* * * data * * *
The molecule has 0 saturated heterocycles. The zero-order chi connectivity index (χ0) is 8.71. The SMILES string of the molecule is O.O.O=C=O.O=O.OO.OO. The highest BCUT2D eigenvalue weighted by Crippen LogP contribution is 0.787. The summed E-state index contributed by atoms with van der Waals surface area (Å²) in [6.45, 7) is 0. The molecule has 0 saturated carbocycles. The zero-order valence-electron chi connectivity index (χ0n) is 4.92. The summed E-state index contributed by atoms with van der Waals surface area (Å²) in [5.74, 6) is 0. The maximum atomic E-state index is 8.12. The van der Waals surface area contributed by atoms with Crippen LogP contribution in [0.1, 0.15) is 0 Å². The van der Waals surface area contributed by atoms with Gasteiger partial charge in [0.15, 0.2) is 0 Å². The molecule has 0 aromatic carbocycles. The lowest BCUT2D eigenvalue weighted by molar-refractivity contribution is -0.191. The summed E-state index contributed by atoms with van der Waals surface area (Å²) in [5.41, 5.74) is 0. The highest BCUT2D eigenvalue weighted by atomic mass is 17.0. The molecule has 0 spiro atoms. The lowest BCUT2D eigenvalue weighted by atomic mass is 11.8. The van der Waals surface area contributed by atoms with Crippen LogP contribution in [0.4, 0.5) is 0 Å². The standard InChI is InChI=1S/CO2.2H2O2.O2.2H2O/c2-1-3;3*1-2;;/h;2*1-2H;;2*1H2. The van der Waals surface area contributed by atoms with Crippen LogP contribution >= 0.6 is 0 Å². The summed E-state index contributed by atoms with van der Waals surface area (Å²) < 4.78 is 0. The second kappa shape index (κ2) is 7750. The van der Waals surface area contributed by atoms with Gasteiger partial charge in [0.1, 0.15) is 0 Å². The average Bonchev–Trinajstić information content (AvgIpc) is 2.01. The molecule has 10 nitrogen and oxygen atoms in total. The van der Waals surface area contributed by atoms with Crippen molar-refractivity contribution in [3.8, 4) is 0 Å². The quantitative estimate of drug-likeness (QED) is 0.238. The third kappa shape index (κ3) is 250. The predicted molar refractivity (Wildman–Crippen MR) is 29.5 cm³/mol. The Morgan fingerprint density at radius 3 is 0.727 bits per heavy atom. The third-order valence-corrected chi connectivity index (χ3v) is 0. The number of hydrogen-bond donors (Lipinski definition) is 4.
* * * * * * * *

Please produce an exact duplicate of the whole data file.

The molecule has 0 saturated heterocycles. The zero-order chi connectivity index (χ0) is 8.71. The SMILES string of the molecule is O.O.O=C=O.O=O.OO.OO. The highest BCUT2D eigenvalue weighted by Crippen LogP contribution is 0.787. The summed E-state index contributed by atoms with van der Waals surface area (Å²) in [6.45, 7) is 0. The molecule has 0 saturated carbocycles. The zero-order valence-electron chi connectivity index (χ0n) is 4.92. The summed E-state index contributed by atoms with van der Waals surface area (Å²) in [5.74, 6) is 0. The maximum atomic E-state index is 8.12. The van der Waals surface area contributed by atoms with Crippen LogP contribution in [0.1, 0.15) is 0 Å². The van der Waals surface area contributed by atoms with Gasteiger partial charge in [0.15, 0.2) is 0 Å². The molecule has 0 aromatic carbocycles. The lowest BCUT2D eigenvalue weighted by molar-refractivity contribution is -0.191. The summed E-state index contributed by atoms with van der Waals surface area (Å²) in [5.41, 5.74) is 0. The highest BCUT2D eigenvalue weighted by atomic mass is 17.0. The molecule has 0 spiro atoms. The lowest BCUT2D eigenvalue weighted by atomic mass is 11.8. The van der Waals surface area contributed by atoms with Crippen LogP contribution in [0.4, 0.5) is 0 Å². The standard InChI is InChI=1S/CO2.2H2O2.O2.2H2O/c2-1-3;3*1-2;;/h;2*1-2H;;2*1H2. The van der Waals surface area contributed by atoms with Crippen LogP contribution >= 0.6 is 0 Å². The summed E-state index contributed by atoms with van der Waals surface area (Å²) < 4.78 is 0. The second kappa shape index (κ2) is 7750. The van der Waals surface area contributed by atoms with Gasteiger partial charge in [0.1, 0.15) is 0 Å². The average Bonchev–Trinajstić information content (AvgIpc) is 2.01. The molecule has 10 nitrogen and oxygen atoms in total. The van der Waals surface area contributed by atoms with Crippen molar-refractivity contribution in [3.8, 4) is 0 Å². The quantitative estimate of drug-likeness (QED) is 0.238. The third kappa shape index (κ3) is 250. The predicted molar refractivity (Wildman–Crippen MR) is 29.5 cm³/mol. The Morgan fingerprint density at radius 3 is 0.727 bits per heavy atom. The third-order valence-corrected chi connectivity index (χ3v) is 0. The number of hydrogen-bond donors (Lipinski definition) is 4.